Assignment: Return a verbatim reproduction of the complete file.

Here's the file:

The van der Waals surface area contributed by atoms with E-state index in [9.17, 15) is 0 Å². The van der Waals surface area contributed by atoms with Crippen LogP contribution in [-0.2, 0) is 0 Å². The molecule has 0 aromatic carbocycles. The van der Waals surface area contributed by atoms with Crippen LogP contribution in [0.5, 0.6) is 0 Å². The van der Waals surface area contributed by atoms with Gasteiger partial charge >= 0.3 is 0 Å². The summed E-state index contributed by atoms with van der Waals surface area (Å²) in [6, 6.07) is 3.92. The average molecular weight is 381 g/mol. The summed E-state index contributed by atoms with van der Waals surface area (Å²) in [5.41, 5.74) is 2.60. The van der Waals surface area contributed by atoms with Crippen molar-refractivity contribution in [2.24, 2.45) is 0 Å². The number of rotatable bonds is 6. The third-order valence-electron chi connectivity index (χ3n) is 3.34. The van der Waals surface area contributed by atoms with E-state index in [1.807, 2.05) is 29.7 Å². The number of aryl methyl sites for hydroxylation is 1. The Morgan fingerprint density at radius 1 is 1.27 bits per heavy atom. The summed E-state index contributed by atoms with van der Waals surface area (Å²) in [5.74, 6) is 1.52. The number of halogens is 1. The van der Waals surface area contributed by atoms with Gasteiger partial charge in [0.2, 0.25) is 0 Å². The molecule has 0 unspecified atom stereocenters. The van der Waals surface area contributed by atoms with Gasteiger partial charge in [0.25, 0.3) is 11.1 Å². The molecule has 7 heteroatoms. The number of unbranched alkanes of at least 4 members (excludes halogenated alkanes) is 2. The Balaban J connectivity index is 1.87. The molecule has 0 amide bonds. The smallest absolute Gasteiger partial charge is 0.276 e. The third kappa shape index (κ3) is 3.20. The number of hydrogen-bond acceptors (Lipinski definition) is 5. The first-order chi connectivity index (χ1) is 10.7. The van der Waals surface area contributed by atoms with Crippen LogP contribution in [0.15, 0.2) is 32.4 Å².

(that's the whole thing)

The van der Waals surface area contributed by atoms with E-state index in [9.17, 15) is 0 Å². The van der Waals surface area contributed by atoms with Crippen LogP contribution in [-0.2, 0) is 0 Å². The molecule has 0 aromatic carbocycles. The van der Waals surface area contributed by atoms with Crippen LogP contribution in [0.5, 0.6) is 0 Å². The van der Waals surface area contributed by atoms with Gasteiger partial charge >= 0.3 is 0 Å². The summed E-state index contributed by atoms with van der Waals surface area (Å²) in [6, 6.07) is 3.92. The average molecular weight is 381 g/mol. The summed E-state index contributed by atoms with van der Waals surface area (Å²) in [5.41, 5.74) is 2.60. The van der Waals surface area contributed by atoms with Crippen molar-refractivity contribution in [2.24, 2.45) is 0 Å². The number of rotatable bonds is 6. The third-order valence-electron chi connectivity index (χ3n) is 3.34. The van der Waals surface area contributed by atoms with E-state index in [1.807, 2.05) is 29.7 Å². The number of aryl methyl sites for hydroxylation is 1. The Morgan fingerprint density at radius 1 is 1.27 bits per heavy atom. The summed E-state index contributed by atoms with van der Waals surface area (Å²) in [5.74, 6) is 1.52. The number of halogens is 1. The van der Waals surface area contributed by atoms with Gasteiger partial charge in [0.2, 0.25) is 0 Å². The molecule has 0 unspecified atom stereocenters. The van der Waals surface area contributed by atoms with Gasteiger partial charge in [0.25, 0.3) is 11.1 Å². The molecule has 7 heteroatoms. The number of unbranched alkanes of at least 4 members (excludes halogenated alkanes) is 2. The Balaban J connectivity index is 1.87. The molecule has 0 amide bonds. The smallest absolute Gasteiger partial charge is 0.276 e. The third kappa shape index (κ3) is 3.20. The number of hydrogen-bond acceptors (Lipinski definition) is 5. The first-order chi connectivity index (χ1) is 10.7. The van der Waals surface area contributed by atoms with Crippen LogP contribution in [0.15, 0.2) is 32.4 Å².